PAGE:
Tuesday, December 4, 2012

Christmas Musings. . .

      
Ed. Note: Today's post is part of our international blogging group wherein some of the best bloggers in the world consider the same subject. Our assignment this time is Christmas and I now realize it is "Fantasy Christmas" which is not exactly what I wrote I'm afraid. But for truly brilliant takes on the subject click over to Marsha at Splenderosa where you will find the entire list of participants.


          "This was the best Christmas ever," I say.

          "You always say that," my daughter says. "Every year you say the say the same thing."

          And it's true. Every year. Because it is true. I love Christmas, always have, and when our tiny family is all together, dogs on the floor, fire in the fireplace, the tree glowing in the corner, Champagne in hand, what could be more perfect?

          Of course there are presents, always thoughtful gifts and they make everyone happy, but it's not that. Not at all. It's being together.


          Curiously perhaps, I don't recall many details from Christmas when I was a little girl. I do remember that the first Christmas after my father died, I was 10, my mother and I felt lost and alone as the holidays approached. Then we received a telephone call from close friends who invited us to spend the 24th and the 25th with their rather large family. For many years after we were considered part of that family for Thanksgiving and Christmas and I do remember it was wonderful. It seemed as if we were lovingly swept up in the true spirit of the season.

          Christmas for me is something to look forward to: plans, decorating, anticipation. Anticipation is hugely important for me. I like to draw everything out -- well not everything, but you know what I mean, everything good -- as long as possible. I buy presents throughout the year, tuck them away (sometimes I don't find them for two years), decide on wrappings, make sure I have real ribbon on hand, do a survey on what everyone would like for dinners and lunches and just generally get in the mood which makes me enormously happy.
Charlotte
          This year will be less fun I fear. Andrea and Will won't be "home" for the first time ever; they have to stay in Chicago and we have only one dog now. But My-Reason-For-Living-In-France and I will nonetheless drink Champagne in front of the fireplace with Charlotte and make phone calls.

          I'll have an entire year to plan for Christmas 2013 when we'll all be together again. Talk about drawing out the pleasure.

          If I stay on message then, my fantasy Christmas would be anywhere with everyone, the rest is just decoration.


23 comments:

Pam @ over50feeling40 said...

Christmas has always been a magical time for me...I just love it! My family knows I will go all out with decor, cooking, and gifts...because it gives me joy! This year we have my son's wedding right after Christmas...it is a crazy time, but so much fun! I have enjoyed all of the posts from the ladies involved!!

Splendid Market said...

Christmas is in the heart... Champagne by the fire with my daughter sounds like a lovely way to celebrate Christmas. Do you live in Paris? So happy to become acquainted with your blog through Enchanted Home. I'm living in the South of France right now, in Eze.

Catherine Robinson said...

Ah, Tish...I agree Christmas is about being together with of course, champagne in hand by the fire ;-)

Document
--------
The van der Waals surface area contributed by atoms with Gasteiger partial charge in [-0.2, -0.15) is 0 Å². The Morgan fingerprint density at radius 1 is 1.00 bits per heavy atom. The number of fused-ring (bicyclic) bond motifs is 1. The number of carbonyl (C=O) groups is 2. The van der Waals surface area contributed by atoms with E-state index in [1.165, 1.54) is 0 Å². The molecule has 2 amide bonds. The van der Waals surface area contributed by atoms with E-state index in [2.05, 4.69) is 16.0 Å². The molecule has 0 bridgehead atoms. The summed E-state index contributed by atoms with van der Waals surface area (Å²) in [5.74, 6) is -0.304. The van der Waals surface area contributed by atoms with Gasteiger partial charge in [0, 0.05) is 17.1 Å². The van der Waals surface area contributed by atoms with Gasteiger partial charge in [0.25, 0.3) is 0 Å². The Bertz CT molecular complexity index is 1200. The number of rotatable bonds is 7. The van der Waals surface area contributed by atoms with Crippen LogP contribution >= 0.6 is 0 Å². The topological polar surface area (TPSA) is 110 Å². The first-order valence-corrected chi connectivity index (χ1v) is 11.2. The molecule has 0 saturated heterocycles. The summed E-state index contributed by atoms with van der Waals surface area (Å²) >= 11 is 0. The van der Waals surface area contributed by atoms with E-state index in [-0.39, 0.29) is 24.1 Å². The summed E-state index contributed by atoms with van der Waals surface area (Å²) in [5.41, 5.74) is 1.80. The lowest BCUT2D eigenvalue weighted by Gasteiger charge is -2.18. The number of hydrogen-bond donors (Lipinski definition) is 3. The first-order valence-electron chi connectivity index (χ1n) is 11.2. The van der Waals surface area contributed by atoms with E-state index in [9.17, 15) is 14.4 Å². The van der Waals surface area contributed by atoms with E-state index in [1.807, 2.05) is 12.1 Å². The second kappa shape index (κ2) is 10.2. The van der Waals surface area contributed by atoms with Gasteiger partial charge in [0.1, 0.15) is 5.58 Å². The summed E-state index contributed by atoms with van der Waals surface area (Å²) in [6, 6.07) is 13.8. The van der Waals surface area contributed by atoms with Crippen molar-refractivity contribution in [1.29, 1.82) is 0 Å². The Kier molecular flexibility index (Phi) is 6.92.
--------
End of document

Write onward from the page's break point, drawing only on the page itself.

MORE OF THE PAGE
I love your post...there is something so magical about this time of year...I adore it.
Wishing you a very Happy Christmas may it be filled with JOY.
Catherine
xx

mette said...

Your childhood Xmas was touching, yet relieving that your small family was adopted by nice people.
It must feel a bit lonely without your whole family around you, but - that´s life.
I´m sure that you´ll enjoy Christmas this way too.

hostess of the humble bungalow said...

Christmas has changed a lot for us too...
there are several missing at the table and it seems at Christmas it seems the realization of it more evident.
We are blessed to have a grand daughter which is such a joy.
There may be another couple or some people that might be lonely and you and your RFL may be able to brighten someone else's Christmas...
I only mention this because my friend invited a few people over to share dinner with when they found out that their sons would not be able to join them for their usual family feast.
If a quiet evening of bubbly is what your heart desires you'll make it a happy event.

Kathy said...

Sorry Andrea and Will won't be there this year. My husband and I are both Jewish, but grew up celebrating Christmas. We both had children with non-Jews, and lost Christmas in our respective divorces. So now we celebrate Hanukkah, which is fine, but doesn't have any childhood memories for either of us. Christmas Day we go to the movies generally and feel mopey.

Lorrie Orr said...

Being together is one of the very best parts of Christmas. I'm sorry Andrea and Will can't make it this year.
During our years in Ecuador I missed my family most at Christmas. I learned to shed a few tears, usually in private, then decide to have a good time. I think one must admit to the grief before one can move on to celebrate.

Maryl said...

It was I as a little girl who would ask my mother at the end of Christmas Day, "Can we please have another Christmas like this one next year." She always made it special and knew how to fulfill our dreams. Those were the days when children didn't get what they wanted throughout the year but had to wait once a year (except maybe for their birthdays) to put it all down on their Christmas list. My mother always answered "yes" of course. I believe she awaited my question, her Christmas not being complete without it.